New Loop Crop Misses
CHICAGO—Six highly publicized first
run films in the Loop area didn't boost busiluss
to the high brackets anticipated, bad
weather unquestionably being a fly in the
ointment. "The Birds and the Bees" at the
State Lake was the outstanding new entry.
Never Say Goodbye" at the Grand and "The
Last Hunt" at the Roosevelt, two other newcomers,
were also good grossers. "Magic Fire"
held up fine in its second week at the Monroe.
The same was true of "The Swan" in
its third week at the United Artists Theatre.
(Average Is 100)
Carnegie The Night My Number Come Up
Dis.) (Conf! 190
Ch,cago— Serenade ( WB) 210
C.nemo Innocents in Paris 1 75
Eitels Palace Cinerama Holiday (Cinerama),
50th wk 350
Grand Never Say Goodbye (U-l); The River
Changes (WB) 215
Loop Meet Me wk...2l5
in Las Vegas (MGM), 3rd
McVickcrs Oklohoma! (Mogno), 19^ wk 275
Fire Monroe Magic (Rep), 2nd wk 220
Oriental The Man in the Groy Flannel Suit
(20th-Fox), 5th wk 210
Roosevelt— The Lost Hunt fMGM); The Noked
Street UAi 215
State Lake The 240
Birds and the Bees (Poro)
Surf Ballet ot Romeo and Juliet (Tohon) 180
United Artist The Swon (MGM), 3rd wk 230
Woods—The Harder They Fall (Col), 4th wk...200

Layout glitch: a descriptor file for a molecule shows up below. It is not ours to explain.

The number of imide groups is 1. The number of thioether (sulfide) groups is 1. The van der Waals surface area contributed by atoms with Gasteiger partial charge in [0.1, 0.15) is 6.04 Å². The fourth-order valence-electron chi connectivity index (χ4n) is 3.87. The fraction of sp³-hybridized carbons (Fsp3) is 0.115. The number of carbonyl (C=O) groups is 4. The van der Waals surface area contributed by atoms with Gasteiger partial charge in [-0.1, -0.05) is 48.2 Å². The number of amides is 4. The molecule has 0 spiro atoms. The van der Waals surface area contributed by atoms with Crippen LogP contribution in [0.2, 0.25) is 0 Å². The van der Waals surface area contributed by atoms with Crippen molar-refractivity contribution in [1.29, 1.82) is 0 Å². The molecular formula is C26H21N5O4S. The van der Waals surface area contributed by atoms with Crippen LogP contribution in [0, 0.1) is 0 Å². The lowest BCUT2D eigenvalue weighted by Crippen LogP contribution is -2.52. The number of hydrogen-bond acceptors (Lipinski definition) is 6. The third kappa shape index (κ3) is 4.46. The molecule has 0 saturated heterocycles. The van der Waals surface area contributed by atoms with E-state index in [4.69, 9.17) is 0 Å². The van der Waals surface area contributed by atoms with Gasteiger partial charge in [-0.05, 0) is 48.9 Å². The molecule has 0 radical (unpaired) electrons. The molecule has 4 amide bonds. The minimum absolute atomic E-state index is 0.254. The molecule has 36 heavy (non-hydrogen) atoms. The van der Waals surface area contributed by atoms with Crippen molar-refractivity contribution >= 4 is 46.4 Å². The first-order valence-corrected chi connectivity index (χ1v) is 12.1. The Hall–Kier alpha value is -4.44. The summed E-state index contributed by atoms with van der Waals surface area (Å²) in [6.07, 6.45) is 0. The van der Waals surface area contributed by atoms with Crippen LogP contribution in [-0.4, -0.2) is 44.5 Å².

World Playhouse Hamlet (Jacon) 175
Ziegfeld Diobolique (UMPO), 20th wk 190
'Gaby' Scores 250%
At Kansas City Kimo
KANSAS CITY—"Gaby," opening at the
Kimo, art house in the Armour-Main street
area, grossed 250 to lead the town. Other
first runs barely made average.
Glen Too Bad She's Bad (Getz-Kingsley), 2nd
K.mo Gaby (MGM) 250
Midland The Lost Hunt (MGM); It's o Dog's
Life (MGM) 90
Kiss Missouri— the Blood Off My Hands (U-l);
Johnny Stool Pigeon (U-l), reissues 100
Paramount— Jubol (Col), 2nd wk
Rox^ —Meet Me in Los Vegas (MGM),
Tower Uptown Fairway and Granada Never Soy
Goodbye (U-l); A Doy of Fury (U-l) 90
(U-l), Vogue Touch and Go 2nd wk 100
Reopens at Herrin, 111.
HERRIN. ILL.—The 425-seat Annex Theatre.
Marlow circuit unit which was heavily
damaged by fire last July, has reopened.
Under the summer season plans of John Marlow,
operating head of the circuit, the Annex
will be open on Tuesdays and Wednesdays
and the Marlow, 1,400-seater, on Fridays,
Saturdays, Sundays and Mondays. The circuit